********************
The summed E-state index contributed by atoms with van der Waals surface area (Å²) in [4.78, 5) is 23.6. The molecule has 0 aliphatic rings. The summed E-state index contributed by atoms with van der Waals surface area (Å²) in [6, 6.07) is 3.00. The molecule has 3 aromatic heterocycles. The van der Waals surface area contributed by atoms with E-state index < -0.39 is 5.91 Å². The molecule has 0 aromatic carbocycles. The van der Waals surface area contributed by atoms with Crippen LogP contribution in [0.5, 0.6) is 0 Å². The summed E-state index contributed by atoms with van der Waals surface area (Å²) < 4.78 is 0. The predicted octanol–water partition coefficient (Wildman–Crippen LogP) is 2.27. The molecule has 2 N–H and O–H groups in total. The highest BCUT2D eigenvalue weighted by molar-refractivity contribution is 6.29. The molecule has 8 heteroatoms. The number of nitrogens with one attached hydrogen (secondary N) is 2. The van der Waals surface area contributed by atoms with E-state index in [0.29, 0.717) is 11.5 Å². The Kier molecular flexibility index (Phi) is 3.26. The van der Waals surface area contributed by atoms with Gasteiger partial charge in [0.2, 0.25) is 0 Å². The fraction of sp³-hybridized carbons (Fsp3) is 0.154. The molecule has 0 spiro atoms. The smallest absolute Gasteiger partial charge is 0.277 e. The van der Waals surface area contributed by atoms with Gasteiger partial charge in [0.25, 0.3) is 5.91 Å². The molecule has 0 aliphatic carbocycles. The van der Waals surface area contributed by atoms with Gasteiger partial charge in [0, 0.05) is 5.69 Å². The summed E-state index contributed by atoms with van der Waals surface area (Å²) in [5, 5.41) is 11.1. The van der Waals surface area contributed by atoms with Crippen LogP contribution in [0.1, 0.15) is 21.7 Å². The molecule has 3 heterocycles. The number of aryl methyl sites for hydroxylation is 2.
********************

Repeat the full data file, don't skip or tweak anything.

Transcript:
The summed E-state index contributed by atoms with van der Waals surface area (Å²) in [4.78, 5) is 23.6. The molecule has 0 aliphatic rings. The summed E-state index contributed by atoms with van der Waals surface area (Å²) in [6, 6.07) is 3.00. The molecule has 3 aromatic heterocycles. The van der Waals surface area contributed by atoms with E-state index < -0.39 is 5.91 Å². The molecule has 0 aromatic carbocycles. The van der Waals surface area contributed by atoms with Crippen LogP contribution in [0.5, 0.6) is 0 Å². The summed E-state index contributed by atoms with van der Waals surface area (Å²) < 4.78 is 0. The predicted octanol–water partition coefficient (Wildman–Crippen LogP) is 2.27. The molecule has 2 N–H and O–H groups in total. The highest BCUT2D eigenvalue weighted by molar-refractivity contribution is 6.29. The molecule has 8 heteroatoms. The number of nitrogens with one attached hydrogen (secondary N) is 2. The van der Waals surface area contributed by atoms with E-state index in [0.29, 0.717) is 11.5 Å². The Kier molecular flexibility index (Phi) is 3.26. The van der Waals surface area contributed by atoms with Gasteiger partial charge in [0.2, 0.25) is 0 Å². The fraction of sp³-hybridized carbons (Fsp3) is 0.154. The molecule has 0 spiro atoms. The smallest absolute Gasteiger partial charge is 0.277 e. The van der Waals surface area contributed by atoms with Gasteiger partial charge in [0.25, 0.3) is 5.91 Å². The molecule has 0 aliphatic carbocycles. The van der Waals surface area contributed by atoms with Gasteiger partial charge in [0, 0.05) is 5.69 Å². The summed E-state index contributed by atoms with van der Waals surface area (Å²) in [5, 5.41) is 11.1. The van der Waals surface area contributed by atoms with Crippen LogP contribution in [0.1, 0.15) is 21.7 Å². The molecule has 3 heterocycles. The number of aryl methyl sites for hydroxylation is 2.